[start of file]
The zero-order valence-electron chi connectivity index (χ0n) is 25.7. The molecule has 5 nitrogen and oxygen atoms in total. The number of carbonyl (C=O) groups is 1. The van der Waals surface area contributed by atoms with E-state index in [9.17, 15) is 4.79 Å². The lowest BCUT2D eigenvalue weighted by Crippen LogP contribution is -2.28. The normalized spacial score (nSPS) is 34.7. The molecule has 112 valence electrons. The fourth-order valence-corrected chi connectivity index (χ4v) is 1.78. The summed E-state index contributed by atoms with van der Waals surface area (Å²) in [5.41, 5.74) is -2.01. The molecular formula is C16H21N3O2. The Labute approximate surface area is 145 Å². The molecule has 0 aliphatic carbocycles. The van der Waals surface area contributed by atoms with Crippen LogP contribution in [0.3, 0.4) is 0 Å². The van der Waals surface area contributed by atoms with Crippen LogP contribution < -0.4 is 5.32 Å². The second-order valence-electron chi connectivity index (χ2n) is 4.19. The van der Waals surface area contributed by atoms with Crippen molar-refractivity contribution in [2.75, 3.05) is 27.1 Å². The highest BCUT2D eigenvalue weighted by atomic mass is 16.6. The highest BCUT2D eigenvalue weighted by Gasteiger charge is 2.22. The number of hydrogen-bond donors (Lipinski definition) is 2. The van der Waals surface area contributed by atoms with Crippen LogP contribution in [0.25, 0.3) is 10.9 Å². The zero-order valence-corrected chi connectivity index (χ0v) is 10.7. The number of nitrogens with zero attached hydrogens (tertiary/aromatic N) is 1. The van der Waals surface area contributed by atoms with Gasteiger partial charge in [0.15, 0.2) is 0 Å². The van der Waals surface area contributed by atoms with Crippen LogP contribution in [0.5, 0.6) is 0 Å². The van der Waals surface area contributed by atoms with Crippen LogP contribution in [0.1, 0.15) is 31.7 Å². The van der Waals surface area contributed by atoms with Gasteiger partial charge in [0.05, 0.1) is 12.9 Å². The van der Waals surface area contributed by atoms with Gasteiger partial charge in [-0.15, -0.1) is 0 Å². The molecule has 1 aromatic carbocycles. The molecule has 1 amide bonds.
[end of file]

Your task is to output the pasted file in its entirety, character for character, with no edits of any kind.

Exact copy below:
The zero-order valence-electron chi connectivity index (χ0n) is 25.7. The molecule has 5 nitrogen and oxygen atoms in total. The number of carbonyl (C=O) groups is 1. The van der Waals surface area contributed by atoms with E-state index in [9.17, 15) is 4.79 Å². The lowest BCUT2D eigenvalue weighted by Crippen LogP contribution is -2.28. The normalized spacial score (nSPS) is 34.7. The molecule has 112 valence electrons. The fourth-order valence-corrected chi connectivity index (χ4v) is 1.78. The summed E-state index contributed by atoms with van der Waals surface area (Å²) in [5.41, 5.74) is -2.01. The molecular formula is C16H21N3O2. The Labute approximate surface area is 145 Å². The molecule has 0 aliphatic carbocycles. The van der Waals surface area contributed by atoms with Crippen LogP contribution in [0.3, 0.4) is 0 Å². The van der Waals surface area contributed by atoms with Crippen LogP contribution < -0.4 is 5.32 Å². The second-order valence-electron chi connectivity index (χ2n) is 4.19. The van der Waals surface area contributed by atoms with Crippen molar-refractivity contribution in [2.75, 3.05) is 27.1 Å². The highest BCUT2D eigenvalue weighted by atomic mass is 16.6. The highest BCUT2D eigenvalue weighted by Gasteiger charge is 2.22. The number of hydrogen-bond donors (Lipinski definition) is 2. The van der Waals surface area contributed by atoms with Crippen LogP contribution in [0.25, 0.3) is 10.9 Å². The zero-order valence-corrected chi connectivity index (χ0v) is 10.7. The number of nitrogens with zero attached hydrogens (tertiary/aromatic N) is 1. The van der Waals surface area contributed by atoms with Gasteiger partial charge in [0.15, 0.2) is 0 Å². The van der Waals surface area contributed by atoms with Crippen LogP contribution in [0.5, 0.6) is 0 Å². The van der Waals surface area contributed by atoms with Crippen LogP contribution in [0.1, 0.15) is 31.7 Å². The van der Waals surface area contributed by atoms with Gasteiger partial charge in [0.05, 0.1) is 12.9 Å². The van der Waals surface area contributed by atoms with Gasteiger partial charge in [-0.15, -0.1) is 0 Å². The molecule has 1 aromatic carbocycles. The molecule has 1 amide bonds.